Many video games these days come in “editions,” and quite frankly, it’s hard to keep track of which version includes what content. Usually, if you buy the base edition, you get the game and that’s it, but from there things get weird.
Some publishers and developers sell slightly more expensive versions of a game to push out cosmetic DLC, and others package games with season passes for even more money. Lately, some studios have even sold exorbitantly expensive editions of games that come with tons of ludicrous physical goodies, but they back so much into these versions that they have no more room for the actual games. Thankfully, Baldur’s Gate 3’s editions are far more straightforward. They’re expensive, but they aren’t confusing.
Baldur’s Gate 3: Every Edition Difference Explained
Currently, Baldur’s Gate 3 comes in three editions: Base, Digital Deluxe, and Collector’s. The base edition, which costs $70, is just that: the base game. However, the vanilla experience already provides more bang for your buck than most RPGs. Larian Studios boss Swen Vincke told IGN that one playthrough of the campaign should take anywhere between 75 to 100 hours, and that’s only if you skip side missions. Completionists could expect upwards of 200 hours of content, and that isn’t even counting any DLC, free or otherwise, Larian plans on adding down the line. If the Early Access version is anything to go by, the base version of Baldur’s Gate 3 is a must-buy on its own, especially for RPG and Dungeon & Dragons fans.
The next level up, Digital Deluxe, will cost $80, but only if you’ve waited to buy the game. Anyone who played the Early Access version of Baldur’s Gate 3 (or at least just pre-ordered it) will receive the Digital Deluxe content free of charge. But what constitutes “Digital Deluxe content,” you ask? As is the case with many games, the Digital Deluxe Edition will include a digital soundtrack, artbook, and character sheets. This version of the game will also include some bonus in-game potions, camp supplies, and an exclusive dice skin (one for the PC version and one for the PlayStation 5 port).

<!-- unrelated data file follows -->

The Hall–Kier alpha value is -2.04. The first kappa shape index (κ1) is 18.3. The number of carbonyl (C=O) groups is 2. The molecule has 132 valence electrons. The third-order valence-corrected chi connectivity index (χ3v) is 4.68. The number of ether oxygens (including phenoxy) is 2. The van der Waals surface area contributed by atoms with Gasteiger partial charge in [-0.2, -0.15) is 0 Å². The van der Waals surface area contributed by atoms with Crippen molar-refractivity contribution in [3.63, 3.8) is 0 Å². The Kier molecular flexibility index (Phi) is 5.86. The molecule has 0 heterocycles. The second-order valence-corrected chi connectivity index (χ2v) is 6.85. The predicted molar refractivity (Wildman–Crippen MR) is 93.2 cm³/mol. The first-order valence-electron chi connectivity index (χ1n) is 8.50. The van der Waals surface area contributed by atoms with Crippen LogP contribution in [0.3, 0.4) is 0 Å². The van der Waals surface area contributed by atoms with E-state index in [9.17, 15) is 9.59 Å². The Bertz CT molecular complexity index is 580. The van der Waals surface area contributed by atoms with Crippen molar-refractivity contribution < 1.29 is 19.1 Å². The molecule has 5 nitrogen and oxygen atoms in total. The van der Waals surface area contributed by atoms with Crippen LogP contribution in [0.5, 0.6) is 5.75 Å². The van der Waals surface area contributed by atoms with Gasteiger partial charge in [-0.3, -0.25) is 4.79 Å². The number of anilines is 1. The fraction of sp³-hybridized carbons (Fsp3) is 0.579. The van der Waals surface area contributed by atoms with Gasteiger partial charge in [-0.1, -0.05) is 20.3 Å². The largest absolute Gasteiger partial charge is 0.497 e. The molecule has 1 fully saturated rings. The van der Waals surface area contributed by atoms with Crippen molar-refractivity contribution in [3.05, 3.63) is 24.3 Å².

However, arguably the most attractive Digital Deluxe feature is early access to the first act of Baldur’s Gate 3, as well as a series of paintings, Bard songs, and artifacts inspired by Larian Studios’ previous game, Divinity: Original Sin 2. These aren’t the kinds of bonuses that you absolutely need for your playthrough of Baldur’s Gate 3, but if you absolutely want them (and/or you are a big fan of Divinity: Original Sin 2), pre-order Baldur’s Gate 3 to save $10.
The final edition of Baldur’s Gate 3, the Collector’s Edition, retails for a whopping $270. The Collector’s Edition includes everything in the previous two versions and a Collector’s Edition dice skin you can’t get anywhere else, but that’s just the digital content. This edition of the game justifies its price with more physical goodies than a Mimic could stomach.
Said goodies include 32 stickers of characters from the game, a 160-page artbook, a game certificate, a cloth map, character sheets for Baldur’s Gate 3’s origin characters, an oversized metal D20, an Illithid tadpole keyring (don’t worry, this one won’t try to eat your brains), a Magic the Gathering booster pack, and a 25 cm-tall statue depicting a Mind Flayer fighting a Drow. Given the Collector’s Edition’s price, I would only recommend this version for die-hard fans, especially those who want to role-play as a Baldur’s Gate 3 origin character during a real Dungeons & Dragons campaign.
Besides, the Collector’s Edition of Baldur’s Gate 3 is currently sold out. You can request the Larian Studios website to notify you if the version you want receives some stock, but if that doesn’t happen, you missed your chance to purchase the Baldur’s Gate 3 Collector’s Edition for PC and PlayStation 5. But maybe you will have better luck if you’re willing to wait for the Xbox Series X/S version, as Larian might produce some new copies for that port.